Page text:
Really liked this quote by Frederick Smith of FedEx from a CNNMoney article on 10 Fortune 500 Military CEOs:
"Leadership is simply the ability of an individual to coalesce the efforts of other individuals toward achieving common goals. It boils down to looking after your people and ensuring that, from top to bottom, everyone feels part of the team."
Concise and accurate.
A friend passed along a quote the other day:
So I just picked up this book today....and found this quote in the forward: "The truth of the matter is, if you need to “save” your job, I can’t help you. This book isn’t about struggling to maintain the level of mediocrity required not to get fired. It’s about being awesome. It’s about winning. You don’t win a race by trying not to lose. And you don’t win at life by trying not to suck. Fortunately, the content of the book has never been about trying not to suck. I can’t think that way, and neither should you."
Steve Aschburner's article on Mike Miller's surprising drop in productivity contains a nice gem from Don Nelson:
"My first years with Nash, he wanted to be John Stockton,'' Nelson said. "He wanted to get 10 points and 15 assists. I wanted him to get 20 and 10. I felt he could score 20 points a game, but it took me a year to get him to. I ended up having to get angry at him. He was getting booed and he stopped looking for his shot and the team was going poorly, and finally we just had it out after a game.
"I basically told him he had to do what I asked him to do. He had abilities he hadn't even scratched the surface on, and he turned out to be an All-Star for me [in Dallas] and an MVP [in Phoenix]. I just didn't want him to only pass. He was my best outside shooter and he would never take an outside shot.''
Nash averaged 7.9 and 8.6 points in his first two seasons with the Mavericks, then bumped to 15.6 in 2000-01. He was at 15.5 (2004-05) and 18.8 (2005-06) in his two NBA MVP seasons for the Suns.
"You want them to max out on their abilities,'' Nelson said. "You want players to do what they do, if they're good at it. They can work on what they're not good at it. But each guy has his strength, and he's got to go to that.''
I think the same is true of any successful team environment: get people to max out their abilities and let them develop and work on what they're not good at; place people in position to succeed and you can drive the success of the individuals and also the team.
From an SI article on the success of the San Antonio Spurs, a quote from Jacob Riis which coach Greg Popovich uses to help his players gain perspective:
"When nothing seems to help, I go look at a stonecutter hammering away at his rock, perhaps a hundred times without as much as a crack showing in it. Yet at the hundred and first blow it will split in two, and I know it was not that blow that did it, but all that had gone before."
I'm not a metal fan, but I like this one.
"We Need To Let Metal And Odin Catch The Kids Before Jesus Does!" -- HELHEIM
An article in the April issue of MSDN magazine features an interview with Bjarne Stroustrup, the man that invented C++. There's an interesting quote that quite eloquently and succintly sums up my distaste for Windows Workflow Foundation and BizTalk (at least the versions that I've worked with).
When asked about his feelings on IDEs and how they should (or should not) support languages and the role of the IDE in software development, Stroustrup responsed:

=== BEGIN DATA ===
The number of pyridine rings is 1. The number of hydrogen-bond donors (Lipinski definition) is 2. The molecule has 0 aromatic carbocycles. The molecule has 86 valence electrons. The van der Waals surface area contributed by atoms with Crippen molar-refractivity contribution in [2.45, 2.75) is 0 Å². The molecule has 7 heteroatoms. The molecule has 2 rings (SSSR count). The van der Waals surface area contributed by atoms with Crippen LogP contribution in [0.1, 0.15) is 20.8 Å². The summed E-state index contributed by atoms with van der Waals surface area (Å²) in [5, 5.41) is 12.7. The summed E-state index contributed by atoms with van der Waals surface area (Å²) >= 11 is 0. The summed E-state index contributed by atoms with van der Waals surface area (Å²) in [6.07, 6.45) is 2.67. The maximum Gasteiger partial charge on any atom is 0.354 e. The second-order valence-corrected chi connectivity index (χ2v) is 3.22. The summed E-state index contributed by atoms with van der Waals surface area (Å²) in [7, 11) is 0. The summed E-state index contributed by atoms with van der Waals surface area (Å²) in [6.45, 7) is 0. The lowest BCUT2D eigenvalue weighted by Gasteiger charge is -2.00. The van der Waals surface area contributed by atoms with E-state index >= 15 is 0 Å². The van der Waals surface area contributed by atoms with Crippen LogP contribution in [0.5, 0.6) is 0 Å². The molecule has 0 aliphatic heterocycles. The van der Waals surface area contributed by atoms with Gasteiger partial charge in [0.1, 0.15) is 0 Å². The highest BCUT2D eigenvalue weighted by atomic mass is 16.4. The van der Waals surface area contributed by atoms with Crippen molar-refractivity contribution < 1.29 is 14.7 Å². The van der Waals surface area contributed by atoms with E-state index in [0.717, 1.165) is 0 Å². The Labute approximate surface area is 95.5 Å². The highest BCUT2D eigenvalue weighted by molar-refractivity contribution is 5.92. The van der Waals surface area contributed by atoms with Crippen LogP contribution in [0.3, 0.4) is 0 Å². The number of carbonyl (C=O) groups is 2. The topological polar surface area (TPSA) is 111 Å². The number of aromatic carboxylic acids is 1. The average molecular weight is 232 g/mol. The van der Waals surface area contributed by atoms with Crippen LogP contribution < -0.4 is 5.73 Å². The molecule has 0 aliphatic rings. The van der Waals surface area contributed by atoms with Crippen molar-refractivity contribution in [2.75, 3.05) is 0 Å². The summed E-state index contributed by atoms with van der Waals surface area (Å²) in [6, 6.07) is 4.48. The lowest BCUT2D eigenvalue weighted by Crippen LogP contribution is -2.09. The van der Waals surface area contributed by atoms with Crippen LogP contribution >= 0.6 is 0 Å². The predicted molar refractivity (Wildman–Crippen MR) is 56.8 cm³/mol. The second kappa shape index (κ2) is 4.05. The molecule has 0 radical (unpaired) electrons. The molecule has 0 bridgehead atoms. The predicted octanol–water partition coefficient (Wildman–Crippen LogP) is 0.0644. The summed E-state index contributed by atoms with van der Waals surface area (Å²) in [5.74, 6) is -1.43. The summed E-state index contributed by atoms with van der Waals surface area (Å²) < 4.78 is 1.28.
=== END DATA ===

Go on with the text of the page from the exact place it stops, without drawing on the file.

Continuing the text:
I'm not a heavy IDE user. I appreciate a responsive IDE editor with understanding of my language, but I also want to be able to work without an IDE. My desire for portability of code plays a role here. With C++, I want to be able to understand my system from just the source code in the source files. I actively dislike IDE mechanisms that involve trasformations or generation that cannot be represented as code fit for human consumption.
While WF does certainly generate code in the background, it's not what I would consider "code fit for human consumption". It's messy and aesthetically unpleasing (so far as code goes). I always inevitably end up spending quite a bit of time cleaning up the mess left by the code generation engine; there's an odd disconnect between the cleanly delineated visual design of the workflow and the mess of code that gets generated just for a dependency property.
In celebration of this day, I think it's worth the time to listen to a recording of his historic speech.
Could the civil rights movement have had a better, more visionary, and stronger leader than MLK? It's hard to believe so. Let's hope that his message doesn't die and lose it's power with today's generation.
I often find myself wondering whom in our time can even be compared to the great people of years past. Who will we remember as "great" in the decades to come? It often seems that such people are increasingly rare these days...
I leave you with a passage from his speech which resonates with me:
But there is something that I must say to my people, who stand on the warm threshold which leads into the palace of justice: In the process of gaining our rightful place, we must not be guilty of wrongful deeds. Let us not seek to satisfy our thirst for freedom by drinking from the cup of bitterness and hatred. We must forever conduct our struggle on the high plane of dignity and discipline. We must not allow our creative protest to degenerate into physical violence. Again and again, we must rise to the majestic heights of meeting physical force with soul force.
From November 20 issue of Time:
I also am in favor of toppling dictators, establishing democracy and watching it spread painlessly throughout every region where there is no experience of it. Not only that: I am in favor of turning sand into ice cream and guaranteeing a cone to every child in the Middle East. But you can't turn sand into ice cream. That is not a defect in the execution of the idea. It is a defect in the idea itself.
-- Michael Kinsley